Are we any better off today? Only we can answer that question, and for each person the answer will be different. The one constant, the only constant, throughout history is God. He is, and He always will be, and it is on Him alone that we can count.
Together, let us be as the shepherds were in Bethlehem, called by angels to go and adore the Christ Child. Let us have childlike faith, unquestioned confidence in Him, presenting ourselves, our heart, our wills, as the finest gift we can give to Him, Who has given us all!
To each of you a Holy Christmas and a New Year filled with all His Graces and the guiding hand of Our Beautiful Heavenly Mother who gently but firmly nudges us ever closer to her Divine Son.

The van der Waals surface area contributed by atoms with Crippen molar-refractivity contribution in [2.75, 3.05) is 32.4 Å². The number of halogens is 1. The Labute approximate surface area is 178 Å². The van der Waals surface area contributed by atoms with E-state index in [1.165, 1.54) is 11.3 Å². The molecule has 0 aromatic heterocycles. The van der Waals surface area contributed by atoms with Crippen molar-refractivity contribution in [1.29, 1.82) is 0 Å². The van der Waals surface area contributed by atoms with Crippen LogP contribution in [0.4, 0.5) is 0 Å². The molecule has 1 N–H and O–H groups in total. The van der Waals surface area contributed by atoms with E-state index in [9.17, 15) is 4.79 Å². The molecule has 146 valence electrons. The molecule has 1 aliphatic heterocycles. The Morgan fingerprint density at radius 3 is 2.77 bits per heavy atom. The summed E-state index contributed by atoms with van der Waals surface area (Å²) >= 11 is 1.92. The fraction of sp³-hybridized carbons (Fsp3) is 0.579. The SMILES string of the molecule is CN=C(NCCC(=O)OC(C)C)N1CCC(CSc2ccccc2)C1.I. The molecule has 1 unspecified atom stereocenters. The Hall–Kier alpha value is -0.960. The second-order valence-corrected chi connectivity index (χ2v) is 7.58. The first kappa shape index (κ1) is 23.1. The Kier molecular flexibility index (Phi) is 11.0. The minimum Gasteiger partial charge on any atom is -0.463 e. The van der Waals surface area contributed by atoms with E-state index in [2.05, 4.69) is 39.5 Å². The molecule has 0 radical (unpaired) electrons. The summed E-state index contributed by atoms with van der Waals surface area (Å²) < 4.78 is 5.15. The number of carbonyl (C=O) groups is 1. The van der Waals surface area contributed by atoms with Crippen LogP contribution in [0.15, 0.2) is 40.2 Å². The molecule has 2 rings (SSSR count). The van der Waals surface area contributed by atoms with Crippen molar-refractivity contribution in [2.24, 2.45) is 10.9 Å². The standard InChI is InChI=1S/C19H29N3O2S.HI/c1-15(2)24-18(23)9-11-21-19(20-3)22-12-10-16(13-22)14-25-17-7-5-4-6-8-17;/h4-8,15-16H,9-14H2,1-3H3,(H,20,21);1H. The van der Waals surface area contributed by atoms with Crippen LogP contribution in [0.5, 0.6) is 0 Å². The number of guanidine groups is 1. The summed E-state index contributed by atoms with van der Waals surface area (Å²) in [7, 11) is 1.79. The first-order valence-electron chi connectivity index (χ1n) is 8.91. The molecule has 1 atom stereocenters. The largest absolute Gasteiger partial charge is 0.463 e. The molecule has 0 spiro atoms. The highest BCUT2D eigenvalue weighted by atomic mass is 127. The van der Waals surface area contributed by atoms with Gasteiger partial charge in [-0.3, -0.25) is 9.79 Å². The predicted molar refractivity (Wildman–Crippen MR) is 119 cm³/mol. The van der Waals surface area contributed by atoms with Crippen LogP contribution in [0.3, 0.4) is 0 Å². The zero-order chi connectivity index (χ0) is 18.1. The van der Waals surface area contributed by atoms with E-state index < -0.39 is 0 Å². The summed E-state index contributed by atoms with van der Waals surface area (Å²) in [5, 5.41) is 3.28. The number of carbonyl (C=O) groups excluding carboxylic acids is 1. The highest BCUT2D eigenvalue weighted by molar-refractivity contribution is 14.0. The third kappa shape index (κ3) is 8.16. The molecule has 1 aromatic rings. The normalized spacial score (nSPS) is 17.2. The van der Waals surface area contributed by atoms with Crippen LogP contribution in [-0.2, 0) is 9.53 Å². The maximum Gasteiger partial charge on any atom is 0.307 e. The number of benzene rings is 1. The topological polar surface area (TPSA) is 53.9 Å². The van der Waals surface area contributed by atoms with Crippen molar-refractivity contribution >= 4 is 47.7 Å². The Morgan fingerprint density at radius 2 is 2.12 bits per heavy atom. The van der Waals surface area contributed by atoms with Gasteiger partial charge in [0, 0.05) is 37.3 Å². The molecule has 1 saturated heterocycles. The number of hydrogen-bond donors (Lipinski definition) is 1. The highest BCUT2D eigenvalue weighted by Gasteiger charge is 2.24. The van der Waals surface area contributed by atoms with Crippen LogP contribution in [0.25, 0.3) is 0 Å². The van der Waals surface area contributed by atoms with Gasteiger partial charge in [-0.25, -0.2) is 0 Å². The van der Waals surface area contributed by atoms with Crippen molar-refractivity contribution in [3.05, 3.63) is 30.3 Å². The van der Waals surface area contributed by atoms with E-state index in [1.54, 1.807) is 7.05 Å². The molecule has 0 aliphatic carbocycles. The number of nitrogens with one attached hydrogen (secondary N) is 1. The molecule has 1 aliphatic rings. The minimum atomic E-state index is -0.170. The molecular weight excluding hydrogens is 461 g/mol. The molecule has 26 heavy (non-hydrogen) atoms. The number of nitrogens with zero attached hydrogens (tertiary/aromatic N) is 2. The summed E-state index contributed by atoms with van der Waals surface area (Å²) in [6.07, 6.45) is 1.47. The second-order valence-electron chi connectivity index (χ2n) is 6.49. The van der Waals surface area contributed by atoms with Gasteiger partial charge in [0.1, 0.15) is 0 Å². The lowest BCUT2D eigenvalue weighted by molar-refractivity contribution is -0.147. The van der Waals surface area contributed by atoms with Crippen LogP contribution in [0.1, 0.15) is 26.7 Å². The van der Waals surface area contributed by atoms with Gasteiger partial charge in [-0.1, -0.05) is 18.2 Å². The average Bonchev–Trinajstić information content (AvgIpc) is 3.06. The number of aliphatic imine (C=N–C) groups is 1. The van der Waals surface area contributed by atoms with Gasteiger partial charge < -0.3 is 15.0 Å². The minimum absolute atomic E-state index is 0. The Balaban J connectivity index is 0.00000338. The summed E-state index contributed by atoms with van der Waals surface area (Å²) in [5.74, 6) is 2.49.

And we remember who gave us this "job" which is truly a labor of love at the DailyCATHOLIC. This Christmas will be special before we ever reach Christmas morning for we'll begin at 2 p.m. watching His Holiness John Paul II open the Holy Door to officially usher in the much-anticipated great Jubilee Year 2000; then drive down to San Diego to the Little Flower Chapel in La Mesa to venerate the relics of Saint Therese of Lisieux who is spending Christmas Eve and Christmas in this little corner of paradise. We'll stay on for Midnight Mass at the Chapel and then trudge home tired and worn out but exhiliarated. How can anyone be less when they get to spend the evening with Jesus and His little flower?